Metal Crown

metal crownsWhat is a metal crown?

A crown provides a more secure restoration than a filling for a tooth that is badly broken down and/or has extensive fillings and weak cusps. The tooth is shaped and prepared, and the crown surrounds and covers the entire tooth. Alternatively, a veneer, porcelain or composite, is used most often for cosmetic purposes to correct color, alignment, shape and contour of teeth. The veneer is a thin layer of material, involving one more tooth surfaces, that is bonded to the tooth. Also, many think veneers do not involve reduction of tooth structure; however, to make desired corrections and improvements the tooth usually requires preparation (reduction).

Both dental crowns and veneers are great options for restoring your teeth to give you the bright and beautiful smile that you’ve always wanted. Metal crowns tend to be reserved for posterior teeth. Usually they are only used when patients are exceptionally hard on their teeth. For instance when they grind, clench, or use their teeth as tools.

The idea is to have the longest lasting and most natural looking solution possible. If you get veneers or crowns, the changes are permanent. In a few years, you may need additional restorations. The lifespan of either depends on oral hygiene, proper care, and eating habits. Porcelain is easily damaged by chewing or biting on hard substances. It is therefore important to avoid such habits to protect your crowns or veneers, so that your teeth can remain protected for many years to come.

The Safety of Metal Dentistry

The main cause of concern for advocates of eliminating metal amalgam from use in dentistry is mercury. While Dr. Fondriest does not claim any knowledge of the toxicity of the metal, the FDA has approved metal amalgam for adults and children over six years of age. The agency does warn against using amalgam in children under six, pregnant women, or, of course, anyone allergic to the material. But the amount of mercury released from metal amalgam in dental work is negligible and the levels of mercury found even in people with multiple metal amalgam restorations is well below a harmful toxicity level.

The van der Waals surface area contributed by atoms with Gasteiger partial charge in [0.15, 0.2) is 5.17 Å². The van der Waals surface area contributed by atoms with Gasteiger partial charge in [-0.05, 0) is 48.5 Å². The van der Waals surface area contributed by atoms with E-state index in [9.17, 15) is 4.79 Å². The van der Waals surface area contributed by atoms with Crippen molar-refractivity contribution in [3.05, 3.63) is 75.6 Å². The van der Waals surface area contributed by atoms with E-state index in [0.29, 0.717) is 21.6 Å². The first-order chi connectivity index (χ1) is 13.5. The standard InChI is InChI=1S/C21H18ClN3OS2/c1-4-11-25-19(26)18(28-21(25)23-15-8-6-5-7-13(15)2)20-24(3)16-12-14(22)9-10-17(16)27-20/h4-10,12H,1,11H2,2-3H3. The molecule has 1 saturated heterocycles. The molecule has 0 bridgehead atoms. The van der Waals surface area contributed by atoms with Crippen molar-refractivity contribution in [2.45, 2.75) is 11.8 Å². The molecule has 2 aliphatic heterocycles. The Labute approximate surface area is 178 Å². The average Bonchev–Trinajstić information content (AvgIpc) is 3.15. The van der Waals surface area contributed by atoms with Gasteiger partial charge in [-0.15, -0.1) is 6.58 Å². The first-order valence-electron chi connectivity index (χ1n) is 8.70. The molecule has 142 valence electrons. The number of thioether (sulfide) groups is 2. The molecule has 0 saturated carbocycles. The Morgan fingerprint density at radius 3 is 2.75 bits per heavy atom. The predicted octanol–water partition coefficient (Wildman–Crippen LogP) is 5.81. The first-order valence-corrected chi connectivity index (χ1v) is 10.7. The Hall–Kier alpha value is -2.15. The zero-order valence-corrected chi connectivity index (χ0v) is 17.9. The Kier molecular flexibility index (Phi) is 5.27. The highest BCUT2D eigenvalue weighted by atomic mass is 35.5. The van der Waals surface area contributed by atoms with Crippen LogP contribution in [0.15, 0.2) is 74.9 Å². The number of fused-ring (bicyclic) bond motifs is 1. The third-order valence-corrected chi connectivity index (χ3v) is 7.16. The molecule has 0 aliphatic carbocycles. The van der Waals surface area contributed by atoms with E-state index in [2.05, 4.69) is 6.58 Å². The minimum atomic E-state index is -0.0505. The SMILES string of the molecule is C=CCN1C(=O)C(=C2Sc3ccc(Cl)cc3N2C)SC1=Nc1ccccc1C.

Gold’s Place in Dentistry

Dr. Fondriest generally employs gold restorations in his dental practice. In porcelain-fused-to-metal (PFM) restorations, gold can produce beautiful results when in the hands of a master ceramist, and PFM is much stronger than porcelain alone. Gold restorations are biocompatible (the hard and soft tissues of your mouth integrate with them). They can also withstand chewing pressure and last for decades without corroding. Many people find gold fillings more pleasing to the eye than metal amalgam. Though gold is more expensive than porcelain or other metal work, it results in a combination of strength and beauty that the other restorations alone cannot provide.

Some metal dental work has been surrounded by controversy for some time, because of the potential dangers of mercury or some types of bio-incompatability with some metal alloys used for crowns or onlays. Dr. James Fondriest stands behind the use of gold in dentistry. He truly values the health and beauty of his patients, and he considers these factors in his cosmetic dental treatments. It is very unlikely that any metal would be used if it could be visible.

Does a metal crown cost the same as a porcelain crown?

Normally dentists charge the same fee for porcelain or metal crowns. There are a few exceptions. when many porcelain crowns are being done in the front of the mouth, the complexity of the work increases. Usually artistic smile design is performed and it will increase the cost. If your dentist chooses to use gold instead of a cheap metal, it will cost more. Gold is significantly more expensive than car bumper metal. It also fits better and lasts longer.

Differences in insurance coverage between cheap metal and gold

Crowns are typically used to treat both functional and aesthetic issues and are likely to be covered by dental insurance. The amount the insurance company pays depends on your policy plan. some companies pay the entire amount while others only pay an arbitrarily assigned UCR. UCR suposedly stands for usual and customary amount. Actually, that is the UCR from 1976 when dental insurance started.

The cost of high noble crowns cost more to create and the insurance companies know that. They are reimbursed at a higher amount.

If you would like to learn more about the importance of strong, beautiful dental work, please call our practice today. Dr. Fondriest provides high-quality cosmetic dentistry to patients in the North Shore and the greater Chicago area.

Dr Fondriest is a Nationally recognized and highly sought after cosmetic dentist. He serves clients from throughout the United States 

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